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The Saker
A bird's eye view of the vineyard

offsite link From the Saker?s inbox: A little Syrian in dire straits Fri Apr 20, 2018 17:00 | The Saker
Yesterday, I got this email in my inbox.  I am reposting it with the permission of the author, removing his name The Saker ——- Hi Saker – For some time

offsite link Moveable Feast Cafe 2018/04/20 ? Open Thread Fri Apr 20, 2018 11:00 | Herb Swanson
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offsite link Syrian War Report ? April 19, 2018: Journalists Find Boy Filmed In Staged Video Of Chemical Attack I... Fri Apr 20, 2018 02:32 | Scott
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offsite link The Saker interviewed by ?Guns and Butter? Thu Apr 19, 2018 23:24 | The Saker
On Monday I was interviewed by Bonnie Faulkner for her show “Guns and Butter”. You can listen to the show here: https://kpfa.org/player/?audio=283716 or download it from here: https://archives.kpfa.org/data/201804... Enjoy! The

The Saker >>

Human Rights in Ireland
www.humanrights.ie

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Human Rights in Ireland >>

Cedar Lounge
For lefties too stubborn to quit

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Cedar Lounge >>

Dublin Opinion
Life should be full of strangeness, like a rich painting

offsite link Some Thoughts on the Brexit Joint Report 11:50 Sat Dec 09, 2017

offsite link IRISH COMMONWEALTH: TRADE UNIONS AND CIVIL SOCIETY IN THE 21ST CENTURY 14:06 Sat Nov 18, 2017

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Dublin Opinion >>

How Sea Shepherd lost battle against Japan’s whale hunters in Antarctic

category international | animal rights | other press author Sunday December 24, 2017 22:39author by anon Report this post to the editors

The Guardian published an article yesterday on how the Japanese have evaded through military technology the Sea Shepherd patrols that previously prevented them whaling and that they are now killing whales inside the internationally recognized Southern Ocean whaling sanctuary, that surrounds Antarctica.

A fleet of Japanese ships is currently hunting minke whales in the Southern Ocean. It is a politically incendiary practice: the waters around Antarctica were long ago declared a whale sanctuary, but the designation has not halted Japan’s whalers, who are continuing a tradition of catching whales “for scientific research” in the region. In the past, conservation groups such as Sea Shepherd have mounted campaigns of harassment and successfully blocked Japan’s ships from killing whales. But not this year. Despite previous successes, Sea Shepherd says it can no longer frustrate Japan’s whalers because their boats now carry hardware supplied from military sources, making the fleet highly elusive and almost impossible to track. As a result the whalers are – for the first time – being given a free run to kill minke in the Southern Ocean.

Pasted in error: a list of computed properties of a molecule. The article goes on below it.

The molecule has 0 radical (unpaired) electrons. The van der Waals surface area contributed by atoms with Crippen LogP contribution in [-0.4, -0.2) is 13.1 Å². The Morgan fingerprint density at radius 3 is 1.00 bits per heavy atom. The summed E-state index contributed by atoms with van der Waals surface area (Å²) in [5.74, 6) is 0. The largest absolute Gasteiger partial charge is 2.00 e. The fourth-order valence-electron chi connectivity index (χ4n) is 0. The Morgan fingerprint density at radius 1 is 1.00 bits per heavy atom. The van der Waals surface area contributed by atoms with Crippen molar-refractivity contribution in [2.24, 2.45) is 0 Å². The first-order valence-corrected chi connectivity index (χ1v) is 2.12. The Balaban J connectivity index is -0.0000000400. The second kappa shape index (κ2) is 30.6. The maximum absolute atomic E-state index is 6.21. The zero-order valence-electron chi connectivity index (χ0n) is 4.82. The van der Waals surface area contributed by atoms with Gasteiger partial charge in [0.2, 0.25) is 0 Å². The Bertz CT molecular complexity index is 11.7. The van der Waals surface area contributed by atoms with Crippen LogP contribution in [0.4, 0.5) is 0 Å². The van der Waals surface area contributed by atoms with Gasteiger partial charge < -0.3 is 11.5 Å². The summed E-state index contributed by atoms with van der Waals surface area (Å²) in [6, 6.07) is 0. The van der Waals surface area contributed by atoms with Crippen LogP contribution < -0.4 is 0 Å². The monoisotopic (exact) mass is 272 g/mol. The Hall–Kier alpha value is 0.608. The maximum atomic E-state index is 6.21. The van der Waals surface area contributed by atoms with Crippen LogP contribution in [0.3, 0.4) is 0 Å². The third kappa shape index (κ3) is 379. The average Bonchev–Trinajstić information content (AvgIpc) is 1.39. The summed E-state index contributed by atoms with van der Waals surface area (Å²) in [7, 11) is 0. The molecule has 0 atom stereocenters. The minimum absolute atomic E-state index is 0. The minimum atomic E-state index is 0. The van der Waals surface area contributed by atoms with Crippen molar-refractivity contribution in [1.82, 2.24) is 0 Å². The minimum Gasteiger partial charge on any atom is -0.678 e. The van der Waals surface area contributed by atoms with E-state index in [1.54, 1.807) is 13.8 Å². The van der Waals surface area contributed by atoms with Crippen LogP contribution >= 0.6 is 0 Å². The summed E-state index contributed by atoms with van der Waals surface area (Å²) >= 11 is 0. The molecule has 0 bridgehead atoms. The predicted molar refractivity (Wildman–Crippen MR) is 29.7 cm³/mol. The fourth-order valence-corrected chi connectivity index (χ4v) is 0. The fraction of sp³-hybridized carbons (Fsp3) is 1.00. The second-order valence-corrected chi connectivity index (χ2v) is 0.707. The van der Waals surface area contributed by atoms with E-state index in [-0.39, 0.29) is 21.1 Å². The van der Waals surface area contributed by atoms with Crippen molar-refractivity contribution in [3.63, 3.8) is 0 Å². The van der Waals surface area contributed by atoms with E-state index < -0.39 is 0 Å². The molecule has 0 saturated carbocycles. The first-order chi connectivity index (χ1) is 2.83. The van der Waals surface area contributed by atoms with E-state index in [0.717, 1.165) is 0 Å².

“We have prevented thousands of whales from being killed in the past and we have helped ensure that the quota of minkes that Japan can take now is much lower than in the past,” said Peter Hammarstedt, a Sea Shepherd captain. “But they have put such resources into this year’s whaling that we cannot hope to find their fleet and stop them. It is simply a matter of us not wasting our own resources. We have other battles to fight.” Japan is not the only nation to hunt whales. Norway has a commercial operation in its own waters, for example. But what infuriates conservationists is that Japan is hunting and killing whales in a conservation zone, the Southern Ocean whaling sanctuary, that surrounds Antarctica. Japan claims that it does so only for scientific purposes.

“Essentially, they are exploiting a loophole in the rules – introduced in the 80s – that govern the banning of commercial whaling,” said Paul Watson, the founder of Sea Shepherd. Originally Japan set out to catch more than 900 minkes every year, as well as 50 humpbacks and 50 fin whales. However, its fleet was rarely able to reach these quotas because of actions by groups like Sea Shepherd. “We physically got in between the whalers and the whales and stopped the latter being killed,” said Hammarstedt. “One year we stopped Japan getting all but 10% of its quota. Their ships were nearly empty when they got back home.”

Related Link: https://www.theguardian.com/environment/2017/dec/23/sea...nters
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